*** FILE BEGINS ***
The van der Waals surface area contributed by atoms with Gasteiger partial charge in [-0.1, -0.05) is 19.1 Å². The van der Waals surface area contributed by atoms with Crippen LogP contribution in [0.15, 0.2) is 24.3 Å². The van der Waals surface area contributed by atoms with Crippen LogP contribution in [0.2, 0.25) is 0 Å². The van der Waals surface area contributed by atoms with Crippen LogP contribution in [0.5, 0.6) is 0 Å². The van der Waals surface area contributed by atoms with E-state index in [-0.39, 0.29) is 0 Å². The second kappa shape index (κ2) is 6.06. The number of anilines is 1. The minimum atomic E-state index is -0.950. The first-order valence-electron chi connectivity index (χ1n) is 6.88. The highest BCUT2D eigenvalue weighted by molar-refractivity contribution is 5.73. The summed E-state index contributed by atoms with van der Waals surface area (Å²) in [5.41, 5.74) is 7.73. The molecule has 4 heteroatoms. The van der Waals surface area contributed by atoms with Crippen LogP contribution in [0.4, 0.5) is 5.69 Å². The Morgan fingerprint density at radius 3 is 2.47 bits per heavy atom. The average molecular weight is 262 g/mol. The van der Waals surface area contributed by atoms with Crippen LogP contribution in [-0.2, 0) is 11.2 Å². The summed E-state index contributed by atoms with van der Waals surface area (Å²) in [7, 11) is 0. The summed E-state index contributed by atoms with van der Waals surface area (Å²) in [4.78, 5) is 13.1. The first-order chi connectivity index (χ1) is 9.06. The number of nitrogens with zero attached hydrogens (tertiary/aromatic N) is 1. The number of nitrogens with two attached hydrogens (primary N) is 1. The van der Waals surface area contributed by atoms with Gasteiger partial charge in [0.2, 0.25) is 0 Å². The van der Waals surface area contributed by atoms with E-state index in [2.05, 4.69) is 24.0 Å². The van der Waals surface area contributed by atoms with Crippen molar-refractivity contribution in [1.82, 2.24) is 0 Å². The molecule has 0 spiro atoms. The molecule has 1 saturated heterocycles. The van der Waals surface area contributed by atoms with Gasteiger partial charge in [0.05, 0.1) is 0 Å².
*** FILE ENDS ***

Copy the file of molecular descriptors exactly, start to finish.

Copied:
The van der Waals surface area contributed by atoms with Gasteiger partial charge in [-0.1, -0.05) is 19.1 Å². The van der Waals surface area contributed by atoms with Crippen LogP contribution in [0.15, 0.2) is 24.3 Å². The van der Waals surface area contributed by atoms with Crippen LogP contribution in [0.2, 0.25) is 0 Å². The van der Waals surface area contributed by atoms with Crippen LogP contribution in [0.5, 0.6) is 0 Å². The van der Waals surface area contributed by atoms with E-state index in [-0.39, 0.29) is 0 Å². The second kappa shape index (κ2) is 6.06. The number of anilines is 1. The minimum atomic E-state index is -0.950. The first-order valence-electron chi connectivity index (χ1n) is 6.88. The highest BCUT2D eigenvalue weighted by molar-refractivity contribution is 5.73. The summed E-state index contributed by atoms with van der Waals surface area (Å²) in [5.41, 5.74) is 7.73. The molecule has 4 heteroatoms. The van der Waals surface area contributed by atoms with Crippen LogP contribution in [0.4, 0.5) is 5.69 Å². The Morgan fingerprint density at radius 3 is 2.47 bits per heavy atom. The average molecular weight is 262 g/mol. The van der Waals surface area contributed by atoms with Crippen LogP contribution in [-0.2, 0) is 11.2 Å². The summed E-state index contributed by atoms with van der Waals surface area (Å²) in [7, 11) is 0. The summed E-state index contributed by atoms with van der Waals surface area (Å²) in [4.78, 5) is 13.1. The first-order chi connectivity index (χ1) is 9.06. The number of nitrogens with zero attached hydrogens (tertiary/aromatic N) is 1. The number of nitrogens with two attached hydrogens (primary N) is 1. The van der Waals surface area contributed by atoms with Gasteiger partial charge in [0.2, 0.25) is 0 Å². The van der Waals surface area contributed by atoms with E-state index in [2.05, 4.69) is 24.0 Å². The van der Waals surface area contributed by atoms with Crippen molar-refractivity contribution in [1.82, 2.24) is 0 Å². The molecule has 0 spiro atoms. The molecule has 1 saturated heterocycles. The van der Waals surface area contributed by atoms with Gasteiger partial charge in [0.05, 0.1) is 0 Å².